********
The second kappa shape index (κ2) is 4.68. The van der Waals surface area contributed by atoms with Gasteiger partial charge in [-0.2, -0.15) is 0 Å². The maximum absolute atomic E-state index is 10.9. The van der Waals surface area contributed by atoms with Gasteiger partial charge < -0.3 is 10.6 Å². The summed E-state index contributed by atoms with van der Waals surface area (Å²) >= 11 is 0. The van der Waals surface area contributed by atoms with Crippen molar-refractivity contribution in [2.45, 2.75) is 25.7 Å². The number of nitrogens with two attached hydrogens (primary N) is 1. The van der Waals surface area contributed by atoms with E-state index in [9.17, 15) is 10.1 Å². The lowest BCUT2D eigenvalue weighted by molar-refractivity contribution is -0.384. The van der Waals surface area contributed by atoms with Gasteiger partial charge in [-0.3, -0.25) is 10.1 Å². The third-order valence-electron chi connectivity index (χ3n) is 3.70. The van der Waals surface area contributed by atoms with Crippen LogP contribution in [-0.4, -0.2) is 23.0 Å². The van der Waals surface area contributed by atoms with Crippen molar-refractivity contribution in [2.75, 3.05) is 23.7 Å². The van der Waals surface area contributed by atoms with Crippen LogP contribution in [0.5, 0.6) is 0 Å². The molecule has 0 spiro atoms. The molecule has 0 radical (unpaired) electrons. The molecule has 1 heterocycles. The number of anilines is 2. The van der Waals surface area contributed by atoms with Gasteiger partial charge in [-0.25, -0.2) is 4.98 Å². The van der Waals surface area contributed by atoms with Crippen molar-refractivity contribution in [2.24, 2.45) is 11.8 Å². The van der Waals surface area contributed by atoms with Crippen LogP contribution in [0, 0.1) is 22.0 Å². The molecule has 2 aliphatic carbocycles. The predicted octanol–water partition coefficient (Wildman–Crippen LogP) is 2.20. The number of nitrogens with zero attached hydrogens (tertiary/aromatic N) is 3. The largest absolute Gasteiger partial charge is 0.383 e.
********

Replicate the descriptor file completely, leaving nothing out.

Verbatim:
The second kappa shape index (κ2) is 4.68. The van der Waals surface area contributed by atoms with Gasteiger partial charge in [-0.2, -0.15) is 0 Å². The maximum absolute atomic E-state index is 10.9. The van der Waals surface area contributed by atoms with Gasteiger partial charge < -0.3 is 10.6 Å². The summed E-state index contributed by atoms with van der Waals surface area (Å²) >= 11 is 0. The van der Waals surface area contributed by atoms with Crippen molar-refractivity contribution in [2.45, 2.75) is 25.7 Å². The number of nitrogens with two attached hydrogens (primary N) is 1. The van der Waals surface area contributed by atoms with E-state index in [9.17, 15) is 10.1 Å². The lowest BCUT2D eigenvalue weighted by molar-refractivity contribution is -0.384. The van der Waals surface area contributed by atoms with Gasteiger partial charge in [-0.3, -0.25) is 10.1 Å². The third-order valence-electron chi connectivity index (χ3n) is 3.70. The van der Waals surface area contributed by atoms with Crippen LogP contribution in [-0.4, -0.2) is 23.0 Å². The van der Waals surface area contributed by atoms with Crippen molar-refractivity contribution in [2.75, 3.05) is 23.7 Å². The van der Waals surface area contributed by atoms with Crippen LogP contribution in [0.5, 0.6) is 0 Å². The molecule has 0 spiro atoms. The molecule has 0 radical (unpaired) electrons. The molecule has 1 heterocycles. The number of anilines is 2. The van der Waals surface area contributed by atoms with Gasteiger partial charge in [-0.25, -0.2) is 4.98 Å². The van der Waals surface area contributed by atoms with Crippen molar-refractivity contribution in [2.24, 2.45) is 11.8 Å². The van der Waals surface area contributed by atoms with Crippen LogP contribution in [0, 0.1) is 22.0 Å². The molecule has 2 aliphatic carbocycles. The predicted octanol–water partition coefficient (Wildman–Crippen LogP) is 2.20. The number of nitrogens with zero attached hydrogens (tertiary/aromatic N) is 3. The largest absolute Gasteiger partial charge is 0.383 e.